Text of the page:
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Embryology is a pre-clinical subject you have early on in med school. The emphasis on the subject varies greatly between universities. Some universities cover it only superficially, which means you might not need a textbook.
If the subject is actively taught, a textbook comes in handy. There are two books that fight for being the student’s number 1 pick. Keith Moores The developing human and Langman’s Medical
Personally, I had Moore’s the developing human and I highly recommend it (Link to Amazon). I found the illustrations very intuitive, which is key to understanding many aspects of the subject.
If embryology is more of a side subject baked into your general anatomy studies etc. You can get by with a less comprehensive review book. High-yield embryology from the high yield series or the BRS embryology book comes highly recommended by many students (amazon links). These ones also come in handy if you need to study for the USMLE later.
Remember that the subject is thought differently between universities. Therefore, you should consult your university’s book recommendations. Nevertheless, the books listed here should cover everything required for the average medical Embryology course. If you want to know more about the process I used to evaluate these books. You can read my article about evaluating medical textbooks.
Langman’s Medical Embryology
Now in its 14th edition, Langman’s textbook on medical embryology has been around since 1963. It is now one of the go-to textbooks in the field with its comprehensive material covering all aspects of the subject.
The material in Langman’s is divided into general embryology and systems-based embryology. General embryology covers all of the material from the formation of germs cells to fertilization, to giving birth to a healthy fetus. The systems-based embryology section covers the development of the different organ systems (cardiovascular, respiratory, digestive, etc.), including the limbs.
All this in-depth material is covered on a little more than 400 pages, which are also packed with illustrations and diagrams to help you understand the complex development of the embryo. In addition, it sometimes includes relevant real-life pictures to illustrate.
In summary, Langman’s embryology will provide everything you need to know to pass embryology in medical school. You can follow this link to head over to Amazon where you can get a sneak-peak into the book and check out its current pricing.
Moore’s The Developing Human
This embryology textbook is based on the work of Keith L. Moore. He is also the man behind the anatomy textbook clinically oriented anatomy, one of the anatomy textbooks recommended in my recommendation for anatomy books. The first edition was published in 1973 and is currently printed in its 10th edition.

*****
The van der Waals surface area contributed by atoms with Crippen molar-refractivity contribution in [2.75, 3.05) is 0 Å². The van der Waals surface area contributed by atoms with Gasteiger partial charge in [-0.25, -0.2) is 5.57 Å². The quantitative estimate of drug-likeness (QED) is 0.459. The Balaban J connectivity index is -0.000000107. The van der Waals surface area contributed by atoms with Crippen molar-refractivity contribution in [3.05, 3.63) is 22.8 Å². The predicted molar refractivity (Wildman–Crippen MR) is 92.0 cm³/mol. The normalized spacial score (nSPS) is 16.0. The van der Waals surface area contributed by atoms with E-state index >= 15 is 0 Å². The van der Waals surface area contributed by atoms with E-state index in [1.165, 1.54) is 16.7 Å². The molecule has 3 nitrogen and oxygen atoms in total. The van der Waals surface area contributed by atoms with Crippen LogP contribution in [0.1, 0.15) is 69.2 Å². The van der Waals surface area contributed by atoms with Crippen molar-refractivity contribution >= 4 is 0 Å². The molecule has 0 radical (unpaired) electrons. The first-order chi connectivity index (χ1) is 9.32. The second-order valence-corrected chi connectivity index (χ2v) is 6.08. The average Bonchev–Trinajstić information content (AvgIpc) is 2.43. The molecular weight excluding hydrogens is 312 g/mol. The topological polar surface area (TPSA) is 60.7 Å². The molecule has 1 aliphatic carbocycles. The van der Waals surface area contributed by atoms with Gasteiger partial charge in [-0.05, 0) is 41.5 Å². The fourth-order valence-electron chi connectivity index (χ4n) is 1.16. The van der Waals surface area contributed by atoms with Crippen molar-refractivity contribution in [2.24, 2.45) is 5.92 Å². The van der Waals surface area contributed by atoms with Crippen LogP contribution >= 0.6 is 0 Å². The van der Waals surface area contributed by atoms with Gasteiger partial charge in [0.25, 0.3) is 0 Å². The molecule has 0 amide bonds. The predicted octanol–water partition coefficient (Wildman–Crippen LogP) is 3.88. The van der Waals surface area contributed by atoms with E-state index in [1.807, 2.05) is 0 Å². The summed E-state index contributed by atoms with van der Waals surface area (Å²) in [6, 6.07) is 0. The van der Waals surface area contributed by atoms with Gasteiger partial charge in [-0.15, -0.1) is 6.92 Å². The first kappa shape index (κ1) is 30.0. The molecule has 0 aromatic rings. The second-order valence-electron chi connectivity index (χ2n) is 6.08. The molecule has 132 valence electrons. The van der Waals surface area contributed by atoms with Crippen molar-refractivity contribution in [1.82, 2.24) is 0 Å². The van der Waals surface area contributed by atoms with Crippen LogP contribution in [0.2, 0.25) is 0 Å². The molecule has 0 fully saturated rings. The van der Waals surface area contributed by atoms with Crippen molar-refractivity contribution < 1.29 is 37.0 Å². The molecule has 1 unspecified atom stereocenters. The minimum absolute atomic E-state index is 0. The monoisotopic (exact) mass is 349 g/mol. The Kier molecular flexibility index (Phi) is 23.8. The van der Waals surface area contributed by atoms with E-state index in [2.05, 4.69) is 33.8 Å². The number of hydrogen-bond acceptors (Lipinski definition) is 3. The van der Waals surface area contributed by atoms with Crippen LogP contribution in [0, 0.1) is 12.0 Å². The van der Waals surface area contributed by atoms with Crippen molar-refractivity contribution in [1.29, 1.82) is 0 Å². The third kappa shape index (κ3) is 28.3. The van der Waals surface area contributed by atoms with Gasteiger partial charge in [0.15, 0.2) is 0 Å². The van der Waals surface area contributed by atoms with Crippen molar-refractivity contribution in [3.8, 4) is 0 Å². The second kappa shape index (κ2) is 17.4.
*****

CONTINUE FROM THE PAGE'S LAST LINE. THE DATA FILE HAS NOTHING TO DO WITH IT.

Along with Langman’s, it is regarded as one of the go-to textbooks in the field of embryology. Similarly, the material is grouped into general embryology and development and organ-specific embryology.
The general embryology and development are covered in the first 6 chapters, which include highlights for every week of development. The remainder of the chapters concerns organ-specific development. In addition, the book has a separate chapter on birth defects as well as on signaling systems during embryogenesis. (both of which can come in handy in some embryology courses).
The developing human gives you all the necessary in-depth information about the field of embryology. It will surely provide you with everything you need to know for your embryology course.
It did for me, as this was the book I had for my embryology course. I chose it because I found the illustrations and diagrams to be superior to those found in Langman’s. This can be of big help when trying to understand the complex 3-dimensional development of the embryo.
You can check them out yourself by following this link to go to Amazon where you can get a preview into the book as well as check out the current pricing.
High-yield embryology and BRS embryology
The reason I comment on these 2 books together is that the differences between them are minimal. Both are written by the same author and both serve as quicker review books. In addition, both are also suitable for studying for the USMLE Step 1.
The difference, which favors the BRS, is that it is a little more comprehensive and includes study questions following each chapter. Either way, both deliver exactly what they promise. If you can settle for a review book, one of these should be your choice.
Follow this link to get a look at the study questions in the BRS and its current pricing on Amazon, after which you can compare it with the current pricing of the high yield-embryology (links to amazon).
Although some students choose to go with both an in-depth textbook and a review book, I firmly believe you will get by with only one. Just be careful to choose a book that suits your style of learning and how embryology is thought at your university.
There is a big reason why you shouldn’t get more than 1 textbook. It is quite difficult to picture and understand certain stages of embryological development. This is because it demands a great deal of mentally constructing a 3-dimensional picture of the embryological development in your head. The books try to supplement the textual information with diagrams showing the development, however, it can still be quite challenging.
Having another textbook explaining and showing the same thing in a slightly different manner usually won’t do the trick. To help you understand, you are better off watching good youtube videos on the topic.
I hope this helped you to choose the right embryology book for your medical studies. If you have any other embryology books to recommend or other tips on how to study embryology in med school, contact me through the email on the about page.